Without a doubt, these were the family favorite on this recent trip to Paris. I know some folks feel Pierre Herme is overrated, and to some degree overpriced. But maybe we just nailed the timing right (early, within an hour of opening) or the pastry chef was in a good mood the night before… but these macarons were outstanding. Located on Rue Bonaparte, in the sixth arrondisement, it is a terrific neighborhood to go window shopping and explore smaller streets and squares. We started the morning with a trip to the market on Rue Raspail (subject of a separate post) and walked around until we hit Herme. A relatively recent phenomenon, Pierre Herme apprenticed in the kitchens of that legendary patisserie, Lenotre. If I had known that when we were in Paris, I would have taken extra steps to circle back to the neighborhood were Lenotre was located. Lenotre is the only macaron purveyor that I really wanted to sample that we didn’t manage to get to on our recent trip. But never mind, back to macarons of Herme.
We purchased ten different macarons at Herme, and our taste-testing panel had expanded to 5, which included my other sister (yes, I have two!) and her daughter, who had joined us in Paris for a few days. These were the “plumpest” and freshest looking macarons we had sampled during the trip. Just look at the photos and you will know what I mean. If these were flowers, they would look like they had just been cut, kept in lots of water and under ideal temperature/humidity conditions. We had a pamplemousse (grapefruit), passionfruit, salted caramel, rose, mint, jasmine, chocolate, pistachio, apricot and cassis.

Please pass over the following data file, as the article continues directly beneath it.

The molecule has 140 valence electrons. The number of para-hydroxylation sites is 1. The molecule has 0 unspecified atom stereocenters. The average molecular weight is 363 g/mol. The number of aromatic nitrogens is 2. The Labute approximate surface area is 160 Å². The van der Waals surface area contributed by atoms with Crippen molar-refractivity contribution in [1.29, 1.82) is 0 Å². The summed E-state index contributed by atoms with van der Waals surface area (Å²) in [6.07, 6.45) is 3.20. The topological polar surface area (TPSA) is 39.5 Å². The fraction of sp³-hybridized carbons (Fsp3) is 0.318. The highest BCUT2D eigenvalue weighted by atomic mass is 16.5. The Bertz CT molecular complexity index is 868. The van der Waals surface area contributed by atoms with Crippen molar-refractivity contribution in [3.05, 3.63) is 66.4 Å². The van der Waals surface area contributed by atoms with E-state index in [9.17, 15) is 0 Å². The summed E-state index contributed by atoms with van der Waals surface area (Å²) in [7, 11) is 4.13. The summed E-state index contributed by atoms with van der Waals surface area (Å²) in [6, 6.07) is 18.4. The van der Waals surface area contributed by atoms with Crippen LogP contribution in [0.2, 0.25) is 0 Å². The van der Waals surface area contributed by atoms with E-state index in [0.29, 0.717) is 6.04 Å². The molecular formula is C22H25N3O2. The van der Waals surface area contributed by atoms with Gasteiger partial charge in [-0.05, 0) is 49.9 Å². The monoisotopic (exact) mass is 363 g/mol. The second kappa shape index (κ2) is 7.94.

Some of the flavors were unusual, but they were all executed superbly. Those that stick out in my mind are the slightly bizarre experiments, for which Herme is known… the mint was delicious, but odd with bits of fresh mint leaves in the filling. The jasmine was unusual and yet the flavor and fragrance of jasmine was unmistakable and a pleasure to behold. The grapefruit or pamplemousse, besides its wonderful name in french, was a joy to eat. All were totally top-notch. All the classic flavors were also delicious, and taken one step higher with an incredible attention to the balance of filling to meringue. The textures were soft but not overly mushy. The sweetness balanced by real flavor. Totally yum.
The Teen and Mrs. MM actually picked out the macarons while I tried to get some photos of the shop which I will include in a separate post. Biting into one of these delicacies was just a wonderful experience overall. No frou-frou dainty pastel colored versions here. NO neon/acidic looks like Mulot. These were substantial… almost like mini-mini-burgers (think White Castle in France…). Compare these photos in earlier macaron posts to see what I mean.
We managed to eat all of the 10 macarons right there on the sidewalk opposite the Herme shop, watching a steady stream of customers line up to load up on their sugar fix for the day!
But if there was one macaron that made me swoon, it would have to be this cassis flavored one at Pierre Herme. At first I mistook it for blackberry, but I realized it simply included whole bits of black currant preserves in the filling and this was SUPERB. The flavor was intense yet not overwhelming. Definitely my favorite macaron of the recent trip. Pierre Herme overall would rate a solid 9.50/10.0 in our book based on this one visit. The best of the 6 shops, and roughly 60 macarons that we tried in a whirlwind four-day visit to Paris, under the guise of “research” for this blog’s readers. Heehee. If you find yourself in Paris, this shop is not to be missed.